5) Don’t be afraid to mix it up a little. Your Facebook “you” should relate to your Twitter “you” but that doesn’t mean your pics have to be identical across all of your social media profiles. Sure you want them to be unified but they can still be unique. Be real, make it fun and therefore effective.
December 15, 2011
One Sharpie, the back of a padded envelope, and a few handwritten words on an invoice might be the only thing standing between a ho-hum purchase and leaving your customers smiling from ear to ear. All it takes is a few extra seconds of your time. A little bit of ink. That's all.
A few weeks ago, I stumbled across a blog post about a company that exceeded expectations by providing a $3.00 refund on their shipping cost. The fact that a company was willing to make the adjustment is an example of great customer service in and of itself. Not only did the refund, which was rather insignificant in the grand scheme of things, make one customer incredibly happy, it's also what brought me to order my very own 3D Doodle Pad.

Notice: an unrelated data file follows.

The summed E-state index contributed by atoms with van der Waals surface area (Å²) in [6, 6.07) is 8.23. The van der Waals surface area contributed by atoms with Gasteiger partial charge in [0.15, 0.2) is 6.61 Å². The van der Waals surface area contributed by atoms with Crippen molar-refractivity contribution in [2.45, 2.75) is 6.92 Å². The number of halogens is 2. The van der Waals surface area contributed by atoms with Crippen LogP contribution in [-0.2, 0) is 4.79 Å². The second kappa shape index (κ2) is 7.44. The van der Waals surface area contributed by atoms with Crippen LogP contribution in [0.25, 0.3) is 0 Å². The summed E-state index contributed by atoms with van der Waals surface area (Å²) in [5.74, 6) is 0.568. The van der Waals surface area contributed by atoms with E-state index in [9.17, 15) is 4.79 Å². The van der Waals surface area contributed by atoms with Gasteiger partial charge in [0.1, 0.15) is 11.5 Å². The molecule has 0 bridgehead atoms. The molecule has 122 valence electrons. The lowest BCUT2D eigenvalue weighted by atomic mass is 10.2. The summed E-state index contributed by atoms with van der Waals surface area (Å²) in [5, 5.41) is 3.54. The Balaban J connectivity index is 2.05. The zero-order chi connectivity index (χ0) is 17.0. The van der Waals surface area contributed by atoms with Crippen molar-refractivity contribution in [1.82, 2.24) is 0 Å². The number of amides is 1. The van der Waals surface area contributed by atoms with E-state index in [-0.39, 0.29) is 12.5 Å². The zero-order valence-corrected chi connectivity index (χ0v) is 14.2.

And the story of great customer service continued...
When my order arrived in the mail, the first thing that brought a big smile to my face was the big smiley face which greeted me on the back of the padded envelope. A little thing. Totally unexpected. Totally memorable. Totally awesome. The perfect way to make your customers feel really good about their purchase.
When I opened the envelope, I not only found the 3D Doodle Pad (complete with my very own 3D Doodle Pad eyewear), but I also found a nice little handwritten note thanking me for my purchase. What really made it stand out was the fact that it was personalized, not mass produced to look like it was handwritten (which is becoming all too common as small businesses try to cut corners). I also loved the fact that Donnachada used an exclamation point after my name which showed a little enthusiasm and excitement for his product and ended with a squiggly line to give his note a formal close and some personality.